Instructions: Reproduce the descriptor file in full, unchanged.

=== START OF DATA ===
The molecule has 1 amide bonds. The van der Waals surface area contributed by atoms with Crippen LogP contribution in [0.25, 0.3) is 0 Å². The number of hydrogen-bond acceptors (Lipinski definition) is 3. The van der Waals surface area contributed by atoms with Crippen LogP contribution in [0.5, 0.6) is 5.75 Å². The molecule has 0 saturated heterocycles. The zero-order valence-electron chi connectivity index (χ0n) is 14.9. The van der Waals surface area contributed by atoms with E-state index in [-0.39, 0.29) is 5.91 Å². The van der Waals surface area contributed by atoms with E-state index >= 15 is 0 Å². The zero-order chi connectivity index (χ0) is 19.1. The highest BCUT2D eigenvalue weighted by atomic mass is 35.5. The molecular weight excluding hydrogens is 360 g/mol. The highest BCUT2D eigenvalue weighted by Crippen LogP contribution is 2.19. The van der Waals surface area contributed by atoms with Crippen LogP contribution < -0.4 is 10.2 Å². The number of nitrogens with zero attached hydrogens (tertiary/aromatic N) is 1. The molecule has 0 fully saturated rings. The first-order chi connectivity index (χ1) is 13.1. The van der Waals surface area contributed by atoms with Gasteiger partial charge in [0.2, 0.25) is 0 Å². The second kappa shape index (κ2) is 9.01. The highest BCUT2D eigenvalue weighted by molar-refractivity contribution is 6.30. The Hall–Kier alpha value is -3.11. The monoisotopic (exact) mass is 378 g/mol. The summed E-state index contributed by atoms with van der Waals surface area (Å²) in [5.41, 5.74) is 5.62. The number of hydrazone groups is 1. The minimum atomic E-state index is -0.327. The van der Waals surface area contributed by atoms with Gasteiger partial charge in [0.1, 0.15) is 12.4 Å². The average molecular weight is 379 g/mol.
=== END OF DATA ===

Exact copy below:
The molecule has 1 amide bonds. The van der Waals surface area contributed by atoms with Crippen LogP contribution in [0.25, 0.3) is 0 Å². The number of hydrogen-bond acceptors (Lipinski definition) is 3. The van der Waals surface area contributed by atoms with Crippen LogP contribution in [0.5, 0.6) is 5.75 Å². The molecule has 0 saturated heterocycles. The zero-order valence-electron chi connectivity index (χ0n) is 14.9. The van der Waals surface area contributed by atoms with E-state index in [-0.39, 0.29) is 5.91 Å². The van der Waals surface area contributed by atoms with E-state index >= 15 is 0 Å². The zero-order chi connectivity index (χ0) is 19.1. The highest BCUT2D eigenvalue weighted by atomic mass is 35.5. The molecular weight excluding hydrogens is 360 g/mol. The highest BCUT2D eigenvalue weighted by Crippen LogP contribution is 2.19. The van der Waals surface area contributed by atoms with Crippen LogP contribution < -0.4 is 10.2 Å². The number of nitrogens with zero attached hydrogens (tertiary/aromatic N) is 1. The molecule has 0 fully saturated rings. The first-order chi connectivity index (χ1) is 13.1. The van der Waals surface area contributed by atoms with Gasteiger partial charge in [0.2, 0.25) is 0 Å². The second kappa shape index (κ2) is 9.01. The highest BCUT2D eigenvalue weighted by molar-refractivity contribution is 6.30. The Hall–Kier alpha value is -3.11. The monoisotopic (exact) mass is 378 g/mol. The summed E-state index contributed by atoms with van der Waals surface area (Å²) in [5.41, 5.74) is 5.62. The number of hydrazone groups is 1. The minimum atomic E-state index is -0.327. The van der Waals surface area contributed by atoms with Gasteiger partial charge in [0.1, 0.15) is 12.4 Å². The average molecular weight is 379 g/mol.